An eschatology that affirms “Jesus will return in judgment,” however, should not produce fear among Christians! This is the amazing irony of what we see in evangelicalism, and it reveals what an idolatrous and materialistic condition the church has lapsed into. When Paul describes the “Day of the Lord” in II Thessalonians 1, he spoke in genuinely frightening terms about the fate of those who were to face judgment, but for Christians he described the same event- the arrival of Jesus in history to judge his enemies- as a time of reward and comfort. Comfort!

The book of Revelation is often described as “frightening” by evangelicals, but the actual message of the book is that God has sealed his servants and nothing can harm them, even in the midst of the most terrible judgments on the “world.” It was a message of assurance, not of fear.

The thought that eschatological judgments may arrive unexpectedly is frightening, but as John Piper says in Don’t Waste Your Life, western Christians tend to be deluded about issues of risk and security in general, believing that we are able to secure ourselves and guarantee the future. Christian eschatology is a matter of giving up control of the future to God, and recognizing his sovereign hand in all events that may occur. Our attitude toward the future is a reflection of our confidence in the Lordship of Jesus Christ, and nothing about that confidence should result in terror and fearfulness.

The industry that exists around the notion that scaring people into the Kingdom and into Christian living is a sad embarrassment to the Christian community. Atheist websites such as Landover Baptist.org rightly skewer this kind of approach, and Christian leaders should develop the courage to insist that the work of human beings in frightening other human beings is not the same as the Holy Spirit showing us issues of our eternal destiny.

Christians should specifically distance themselves from, and condemn if possible, fearmongers like John Haggee, whose boldly detailed predictive books on coming world wars, etc. have become standard mnind candy for many evangelicals. It is rare for Christians to hear any view of eschatology that isn’t filled with the kind of rhetoric that would not be at all out of character in a fascist country. The propaganda produced by evangelicals on the subject of the end times is world class, to our shame.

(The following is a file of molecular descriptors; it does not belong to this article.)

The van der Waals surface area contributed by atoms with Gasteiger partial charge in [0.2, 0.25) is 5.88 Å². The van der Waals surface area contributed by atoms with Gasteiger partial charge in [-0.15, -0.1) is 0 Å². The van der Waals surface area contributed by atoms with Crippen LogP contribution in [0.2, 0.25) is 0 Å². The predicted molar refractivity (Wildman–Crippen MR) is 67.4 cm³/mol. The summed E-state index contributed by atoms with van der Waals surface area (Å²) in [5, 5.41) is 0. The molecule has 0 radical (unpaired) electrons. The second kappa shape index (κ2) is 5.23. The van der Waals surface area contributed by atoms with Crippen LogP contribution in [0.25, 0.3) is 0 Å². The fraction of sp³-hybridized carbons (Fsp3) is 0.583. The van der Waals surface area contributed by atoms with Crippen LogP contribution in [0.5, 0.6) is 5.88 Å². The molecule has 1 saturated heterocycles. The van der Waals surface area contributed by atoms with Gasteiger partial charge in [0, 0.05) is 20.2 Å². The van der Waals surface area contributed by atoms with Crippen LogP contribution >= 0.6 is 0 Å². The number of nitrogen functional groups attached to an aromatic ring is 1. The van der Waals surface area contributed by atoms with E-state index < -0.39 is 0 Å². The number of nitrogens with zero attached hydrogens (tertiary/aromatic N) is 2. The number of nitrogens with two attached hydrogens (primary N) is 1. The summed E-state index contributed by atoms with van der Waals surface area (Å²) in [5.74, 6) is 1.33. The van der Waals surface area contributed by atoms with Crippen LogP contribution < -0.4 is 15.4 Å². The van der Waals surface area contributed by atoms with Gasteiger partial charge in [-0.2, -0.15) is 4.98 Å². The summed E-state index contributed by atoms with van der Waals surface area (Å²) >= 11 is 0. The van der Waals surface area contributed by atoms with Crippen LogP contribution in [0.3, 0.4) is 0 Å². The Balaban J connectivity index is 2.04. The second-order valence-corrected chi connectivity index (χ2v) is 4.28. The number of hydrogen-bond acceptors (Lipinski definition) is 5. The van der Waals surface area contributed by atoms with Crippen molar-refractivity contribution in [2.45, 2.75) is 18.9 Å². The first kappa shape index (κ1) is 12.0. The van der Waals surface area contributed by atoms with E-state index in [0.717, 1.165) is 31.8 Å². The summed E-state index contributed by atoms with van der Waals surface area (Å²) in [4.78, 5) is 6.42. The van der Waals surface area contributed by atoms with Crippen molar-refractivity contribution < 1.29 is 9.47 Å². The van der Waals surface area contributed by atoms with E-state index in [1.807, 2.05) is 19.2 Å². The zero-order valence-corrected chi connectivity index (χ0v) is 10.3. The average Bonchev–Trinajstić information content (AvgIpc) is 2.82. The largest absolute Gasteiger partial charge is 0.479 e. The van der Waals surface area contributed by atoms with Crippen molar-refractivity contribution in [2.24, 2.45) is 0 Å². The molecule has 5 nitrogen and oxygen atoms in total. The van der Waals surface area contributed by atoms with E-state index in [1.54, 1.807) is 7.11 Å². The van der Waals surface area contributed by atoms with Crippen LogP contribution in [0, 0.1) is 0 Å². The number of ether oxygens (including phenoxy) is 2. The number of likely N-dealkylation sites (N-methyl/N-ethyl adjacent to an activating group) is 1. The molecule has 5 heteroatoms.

Christians should be a community who looks at any apocalypse with hope. Not just hope that there is a resurrection beyond, but hope that Christ gives us victory over fear in the here and now. The likelihood of a nuclear detonation, viral epidemic or environmental catastrophe may be real, but Christians have always been able to minister, serve and love in the midst of the worst of times precisely because they believed all these events were under the control of the Lord of history and could not, ultimately, take anything of real value away from us.

A final note to pastors: One of the most important ministries you can perform for your church is to defuse the “Left Behind” mentality by teaching a more Biblically balanced kind of eschatology, debunking the Hollywood-based fear scenarios and teaching the Lordship of Jesus over history and all events in a way that inspires missions, prayer, worship and service to others.

I think of the varying Christian responses to the apocalypse that was Katrina. While some doomsday prophets made their usual noises about God’s judgment, other Christians made meals and did the work of the Good Samaritan, sharing the Gospel as they served. Those who served had an eschatology as well, but it was an eschatology that produces the fruit of hope, not the fruit of fear and fearful rhetoric.